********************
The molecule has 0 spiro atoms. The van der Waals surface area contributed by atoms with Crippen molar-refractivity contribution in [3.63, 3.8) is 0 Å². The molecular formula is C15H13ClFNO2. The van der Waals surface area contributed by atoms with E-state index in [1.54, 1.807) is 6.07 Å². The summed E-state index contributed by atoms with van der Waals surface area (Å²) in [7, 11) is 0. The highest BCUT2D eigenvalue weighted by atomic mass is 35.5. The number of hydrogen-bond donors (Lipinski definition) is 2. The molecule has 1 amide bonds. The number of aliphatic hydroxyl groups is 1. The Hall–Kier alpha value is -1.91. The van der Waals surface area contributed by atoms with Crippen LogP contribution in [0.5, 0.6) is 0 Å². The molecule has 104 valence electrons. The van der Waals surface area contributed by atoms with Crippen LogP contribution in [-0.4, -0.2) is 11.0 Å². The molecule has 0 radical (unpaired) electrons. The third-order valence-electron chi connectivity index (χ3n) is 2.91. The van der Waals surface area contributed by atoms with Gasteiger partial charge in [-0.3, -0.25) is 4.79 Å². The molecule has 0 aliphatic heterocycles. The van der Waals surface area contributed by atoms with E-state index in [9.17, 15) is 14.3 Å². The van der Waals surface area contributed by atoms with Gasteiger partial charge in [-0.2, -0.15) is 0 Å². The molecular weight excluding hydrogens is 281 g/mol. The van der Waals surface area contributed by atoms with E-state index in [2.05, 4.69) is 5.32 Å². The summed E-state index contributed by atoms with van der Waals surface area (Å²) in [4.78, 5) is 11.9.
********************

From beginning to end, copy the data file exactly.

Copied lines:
The molecule has 0 spiro atoms. The van der Waals surface area contributed by atoms with Crippen molar-refractivity contribution in [3.63, 3.8) is 0 Å². The molecular formula is C15H13ClFNO2. The van der Waals surface area contributed by atoms with E-state index in [1.54, 1.807) is 6.07 Å². The summed E-state index contributed by atoms with van der Waals surface area (Å²) in [7, 11) is 0. The highest BCUT2D eigenvalue weighted by atomic mass is 35.5. The number of hydrogen-bond donors (Lipinski definition) is 2. The molecule has 1 amide bonds. The number of aliphatic hydroxyl groups is 1. The Hall–Kier alpha value is -1.91. The van der Waals surface area contributed by atoms with Crippen LogP contribution in [0.5, 0.6) is 0 Å². The molecule has 104 valence electrons. The van der Waals surface area contributed by atoms with Crippen LogP contribution in [-0.4, -0.2) is 11.0 Å². The molecule has 0 radical (unpaired) electrons. The third-order valence-electron chi connectivity index (χ3n) is 2.91. The van der Waals surface area contributed by atoms with Gasteiger partial charge in [-0.3, -0.25) is 4.79 Å². The molecule has 0 aliphatic heterocycles. The van der Waals surface area contributed by atoms with E-state index in [9.17, 15) is 14.3 Å². The van der Waals surface area contributed by atoms with Gasteiger partial charge in [-0.2, -0.15) is 0 Å². The molecular weight excluding hydrogens is 281 g/mol. The van der Waals surface area contributed by atoms with E-state index in [2.05, 4.69) is 5.32 Å². The summed E-state index contributed by atoms with van der Waals surface area (Å²) in [4.78, 5) is 11.9.